Value chain reaction

London, 15th May 2017 – The Briefing magazine has published an article about analytics in the legal sector that delves into the Modern Data Platform.

Please read the article below. To read the article from original source, please follow the link (pp. 34-37)

Merlin Knott at SAP UKI and David Milburn at itelligence Business Solutions UK say law firms must sharpen their appreciation of how analytics can improve the whole business value chain to drive improvement in profitability.

Traditional responses to business analytics in law firms have tended to provide isolated silos of capabilities that don’t fully enable end-to-end business improvements. E-discovery often remains isolated, predictive analytics is implemented in functional silos, and traditional focus at firms still centres on basic reporting and data warehousing.

However, dramatic changes occurring in the sector mean firms are faced with a nexus of forces, which impose big stresses on a business. Traditional data warehouses and reporting cannot adequately address these, and may be causing firms to be left behind.

One of the surest signs that law firms are indeed under increasing competitive pressure is the rise of the pricing team, which provides commercial guidance to those leading client relationships.

It’s something that Briefing has made a point of tracking in detail in recent years – and whether you have a fully resourced function or not, if anything was clear, it’s that pricing success depends on the transparency of reliable and timely data, as well as the ability to analyse that data to drive greater understanding across the firm about how to price more appropriately. Merlin Knott, vice president for analytics, northern Europe, at SAP, says: “Especially after the financial crisis, most companies in the world are looking for new efficiencies. A typical first port of call is to squeeze your service providers – such as reducing marketing spend.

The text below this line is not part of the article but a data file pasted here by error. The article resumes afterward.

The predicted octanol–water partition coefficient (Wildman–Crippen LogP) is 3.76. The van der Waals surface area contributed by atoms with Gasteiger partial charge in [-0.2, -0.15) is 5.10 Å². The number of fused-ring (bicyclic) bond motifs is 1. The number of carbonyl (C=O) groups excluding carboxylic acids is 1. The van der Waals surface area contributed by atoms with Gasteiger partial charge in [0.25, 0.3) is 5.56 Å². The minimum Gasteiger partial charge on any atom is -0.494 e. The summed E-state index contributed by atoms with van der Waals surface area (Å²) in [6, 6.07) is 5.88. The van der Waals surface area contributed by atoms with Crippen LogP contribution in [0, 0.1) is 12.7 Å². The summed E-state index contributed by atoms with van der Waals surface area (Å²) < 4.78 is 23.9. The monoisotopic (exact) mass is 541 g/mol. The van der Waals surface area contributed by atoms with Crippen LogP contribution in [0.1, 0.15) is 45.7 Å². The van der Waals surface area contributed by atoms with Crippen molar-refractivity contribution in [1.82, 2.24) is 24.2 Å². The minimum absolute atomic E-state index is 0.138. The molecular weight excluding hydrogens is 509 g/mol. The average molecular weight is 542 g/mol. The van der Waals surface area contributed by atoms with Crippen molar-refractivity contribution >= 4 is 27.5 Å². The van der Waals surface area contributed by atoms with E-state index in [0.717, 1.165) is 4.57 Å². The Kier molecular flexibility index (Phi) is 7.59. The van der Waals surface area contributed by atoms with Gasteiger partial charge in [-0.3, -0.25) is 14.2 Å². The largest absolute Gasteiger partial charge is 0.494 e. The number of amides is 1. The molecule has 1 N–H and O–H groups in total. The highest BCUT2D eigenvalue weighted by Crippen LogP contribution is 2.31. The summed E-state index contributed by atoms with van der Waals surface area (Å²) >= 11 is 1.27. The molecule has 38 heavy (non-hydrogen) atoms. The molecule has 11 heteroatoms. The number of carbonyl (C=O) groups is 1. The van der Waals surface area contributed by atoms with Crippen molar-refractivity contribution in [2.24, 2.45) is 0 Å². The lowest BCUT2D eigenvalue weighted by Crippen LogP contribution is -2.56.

In the case of an in-house legal team, this tendency to outsource less has – of course – meant offering less work to fewer law firms.

In a more competitive market, being under pressures such as service unbundling by in-house legal teams, firms need to be that much clearer about which customers are really driving profitability,” Knott says.

And as that firm grows – along with its customer base – it increasingly needs to use analytics to access the data that will identify exactly where it’s making or losing money. A lot of overhead allocated to the wrong customers can become very unprofitable, very quickly.

Is the customer always right?

So, the basic promise of the sector analytics solutions developed using SAP technologies is to correct assumptions about which clients and matters really are profitable enough in this business climate – and then to ensure the management of the factors that feed into pricing decisions improves in future.

It isn’t just about reporting on past events, but also being able to identify predictor variables easily as these can impact profitability,” says David Milburn. Clearly, this has the potential to get more complicated as firms globalise on the one hand, and (again, for efficiency) disaggregate aspects of services on the other. Whether merging to take advantage of business opportunities in new jurisdictions or offshoring into lower-cost ones, management of data presents a greater challenge as you’re growing and changing.

The pressure doesn’t stop there. Milburn adds: “As well as market competitiveness, there’s increasing internal pressure from partners and fee earners for better insight into the profitability of their individual practices.

Meanwhile, clients also want access to more robust and detailed information in a timelier manner, about work in progress for them. “A host of challenges come together to deliver a proper data and analytics solution that is much more compelling as an investment proposition.

Ultimately, of course, both firm and client have an interest in better understanding the factors that make up a final price, alternative fee arrangement (AFA) or otherwise. Clients want that price to represent good value – while firms may want the same, but also need profit. Analytics not only helps both sides to understand the history of behaviours and outcomes that have affected prices past, but also to appreciate which variables impact on pricing, enabling both parties to reach something that is at least more predictable.